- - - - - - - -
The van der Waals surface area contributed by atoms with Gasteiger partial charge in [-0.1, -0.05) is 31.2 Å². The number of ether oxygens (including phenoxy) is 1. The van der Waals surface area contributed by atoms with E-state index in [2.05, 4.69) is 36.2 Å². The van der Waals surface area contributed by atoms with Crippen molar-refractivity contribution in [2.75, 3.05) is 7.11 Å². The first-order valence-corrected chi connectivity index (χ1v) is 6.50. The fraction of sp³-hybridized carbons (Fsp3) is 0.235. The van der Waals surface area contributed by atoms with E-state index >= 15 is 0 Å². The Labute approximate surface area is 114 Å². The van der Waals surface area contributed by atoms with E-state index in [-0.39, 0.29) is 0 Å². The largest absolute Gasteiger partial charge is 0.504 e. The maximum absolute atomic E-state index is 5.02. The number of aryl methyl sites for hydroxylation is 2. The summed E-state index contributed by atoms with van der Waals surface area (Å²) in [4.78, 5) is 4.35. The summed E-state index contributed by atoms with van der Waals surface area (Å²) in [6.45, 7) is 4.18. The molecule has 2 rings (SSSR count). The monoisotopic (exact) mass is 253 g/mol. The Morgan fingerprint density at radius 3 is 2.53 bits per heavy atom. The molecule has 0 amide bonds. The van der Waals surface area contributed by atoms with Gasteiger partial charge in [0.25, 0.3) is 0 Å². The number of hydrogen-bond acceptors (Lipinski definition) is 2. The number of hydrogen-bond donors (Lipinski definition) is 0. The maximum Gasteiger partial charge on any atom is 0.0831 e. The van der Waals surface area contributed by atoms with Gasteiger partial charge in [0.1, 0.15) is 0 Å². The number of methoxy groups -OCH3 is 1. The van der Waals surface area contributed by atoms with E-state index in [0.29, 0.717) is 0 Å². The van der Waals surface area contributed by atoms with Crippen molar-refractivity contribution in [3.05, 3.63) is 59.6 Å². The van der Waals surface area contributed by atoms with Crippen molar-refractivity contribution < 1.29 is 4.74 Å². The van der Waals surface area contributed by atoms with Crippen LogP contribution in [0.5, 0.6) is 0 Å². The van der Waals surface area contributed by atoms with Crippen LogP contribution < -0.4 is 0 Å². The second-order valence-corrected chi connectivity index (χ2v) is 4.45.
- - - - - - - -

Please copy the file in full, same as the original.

The van der Waals surface area contributed by atoms with Gasteiger partial charge in [-0.1, -0.05) is 31.2 Å². The number of ether oxygens (including phenoxy) is 1. The van der Waals surface area contributed by atoms with E-state index in [2.05, 4.69) is 36.2 Å². The van der Waals surface area contributed by atoms with Crippen molar-refractivity contribution in [2.75, 3.05) is 7.11 Å². The first-order valence-corrected chi connectivity index (χ1v) is 6.50. The fraction of sp³-hybridized carbons (Fsp3) is 0.235. The van der Waals surface area contributed by atoms with E-state index >= 15 is 0 Å². The Labute approximate surface area is 114 Å². The van der Waals surface area contributed by atoms with E-state index in [-0.39, 0.29) is 0 Å². The largest absolute Gasteiger partial charge is 0.504 e. The maximum absolute atomic E-state index is 5.02. The number of aryl methyl sites for hydroxylation is 2. The summed E-state index contributed by atoms with van der Waals surface area (Å²) in [4.78, 5) is 4.35. The summed E-state index contributed by atoms with van der Waals surface area (Å²) in [6.45, 7) is 4.18. The molecule has 2 rings (SSSR count). The monoisotopic (exact) mass is 253 g/mol. The Morgan fingerprint density at radius 3 is 2.53 bits per heavy atom. The molecule has 0 amide bonds. The van der Waals surface area contributed by atoms with Gasteiger partial charge in [0.25, 0.3) is 0 Å². The number of hydrogen-bond acceptors (Lipinski definition) is 2. The number of hydrogen-bond donors (Lipinski definition) is 0. The maximum Gasteiger partial charge on any atom is 0.0831 e. The van der Waals surface area contributed by atoms with Gasteiger partial charge in [0.1, 0.15) is 0 Å². The number of methoxy groups -OCH3 is 1. The van der Waals surface area contributed by atoms with E-state index in [0.29, 0.717) is 0 Å². The van der Waals surface area contributed by atoms with Crippen molar-refractivity contribution in [3.05, 3.63) is 59.6 Å². The van der Waals surface area contributed by atoms with Crippen molar-refractivity contribution < 1.29 is 4.74 Å². The van der Waals surface area contributed by atoms with Crippen LogP contribution in [0.5, 0.6) is 0 Å². The van der Waals surface area contributed by atoms with Crippen LogP contribution < -0.4 is 0 Å². The second-order valence-corrected chi connectivity index (χ2v) is 4.45.